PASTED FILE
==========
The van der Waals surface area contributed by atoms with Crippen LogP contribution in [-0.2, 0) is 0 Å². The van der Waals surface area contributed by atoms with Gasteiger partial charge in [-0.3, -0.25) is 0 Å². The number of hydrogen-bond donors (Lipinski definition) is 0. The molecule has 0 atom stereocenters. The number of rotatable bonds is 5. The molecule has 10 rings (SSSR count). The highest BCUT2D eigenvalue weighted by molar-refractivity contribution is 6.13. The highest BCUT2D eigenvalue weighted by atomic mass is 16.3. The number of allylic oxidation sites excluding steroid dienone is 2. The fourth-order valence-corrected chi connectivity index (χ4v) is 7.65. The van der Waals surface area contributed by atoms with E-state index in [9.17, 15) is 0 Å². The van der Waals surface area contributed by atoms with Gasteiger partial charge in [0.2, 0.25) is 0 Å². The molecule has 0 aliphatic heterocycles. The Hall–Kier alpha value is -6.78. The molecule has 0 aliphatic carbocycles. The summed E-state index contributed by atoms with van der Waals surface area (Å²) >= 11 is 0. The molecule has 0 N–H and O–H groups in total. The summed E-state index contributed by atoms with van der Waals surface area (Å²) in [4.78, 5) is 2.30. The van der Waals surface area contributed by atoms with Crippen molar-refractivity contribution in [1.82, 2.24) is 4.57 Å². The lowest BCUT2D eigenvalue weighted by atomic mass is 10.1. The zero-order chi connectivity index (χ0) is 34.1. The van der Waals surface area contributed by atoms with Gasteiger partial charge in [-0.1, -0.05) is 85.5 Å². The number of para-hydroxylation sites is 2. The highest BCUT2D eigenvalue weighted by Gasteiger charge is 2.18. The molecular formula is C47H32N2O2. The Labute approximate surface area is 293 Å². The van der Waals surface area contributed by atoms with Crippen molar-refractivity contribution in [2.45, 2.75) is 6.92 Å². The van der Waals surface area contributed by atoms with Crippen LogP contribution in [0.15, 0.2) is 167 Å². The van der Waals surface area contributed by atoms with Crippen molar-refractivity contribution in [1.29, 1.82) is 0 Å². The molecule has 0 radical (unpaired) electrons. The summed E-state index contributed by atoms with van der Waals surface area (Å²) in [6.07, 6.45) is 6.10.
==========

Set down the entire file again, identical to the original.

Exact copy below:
The van der Waals surface area contributed by atoms with Crippen LogP contribution in [-0.2, 0) is 0 Å². The van der Waals surface area contributed by atoms with Gasteiger partial charge in [-0.3, -0.25) is 0 Å². The number of hydrogen-bond donors (Lipinski definition) is 0. The molecule has 0 atom stereocenters. The number of rotatable bonds is 5. The molecule has 10 rings (SSSR count). The highest BCUT2D eigenvalue weighted by molar-refractivity contribution is 6.13. The highest BCUT2D eigenvalue weighted by atomic mass is 16.3. The number of allylic oxidation sites excluding steroid dienone is 2. The fourth-order valence-corrected chi connectivity index (χ4v) is 7.65. The van der Waals surface area contributed by atoms with E-state index in [9.17, 15) is 0 Å². The van der Waals surface area contributed by atoms with Gasteiger partial charge in [0.2, 0.25) is 0 Å². The molecule has 0 aliphatic heterocycles. The Hall–Kier alpha value is -6.78. The molecule has 0 aliphatic carbocycles. The summed E-state index contributed by atoms with van der Waals surface area (Å²) >= 11 is 0. The molecule has 0 N–H and O–H groups in total. The summed E-state index contributed by atoms with van der Waals surface area (Å²) in [4.78, 5) is 2.30. The van der Waals surface area contributed by atoms with Crippen molar-refractivity contribution in [1.82, 2.24) is 4.57 Å². The lowest BCUT2D eigenvalue weighted by atomic mass is 10.1. The zero-order chi connectivity index (χ0) is 34.1. The van der Waals surface area contributed by atoms with Gasteiger partial charge in [-0.1, -0.05) is 85.5 Å². The number of para-hydroxylation sites is 2. The highest BCUT2D eigenvalue weighted by Gasteiger charge is 2.18. The molecular formula is C47H32N2O2. The Labute approximate surface area is 293 Å². The van der Waals surface area contributed by atoms with Crippen molar-refractivity contribution in [2.45, 2.75) is 6.92 Å². The van der Waals surface area contributed by atoms with Crippen LogP contribution in [0.15, 0.2) is 167 Å². The van der Waals surface area contributed by atoms with Crippen molar-refractivity contribution in [1.29, 1.82) is 0 Å². The molecule has 0 radical (unpaired) electrons. The summed E-state index contributed by atoms with van der Waals surface area (Å²) in [6.07, 6.45) is 6.10.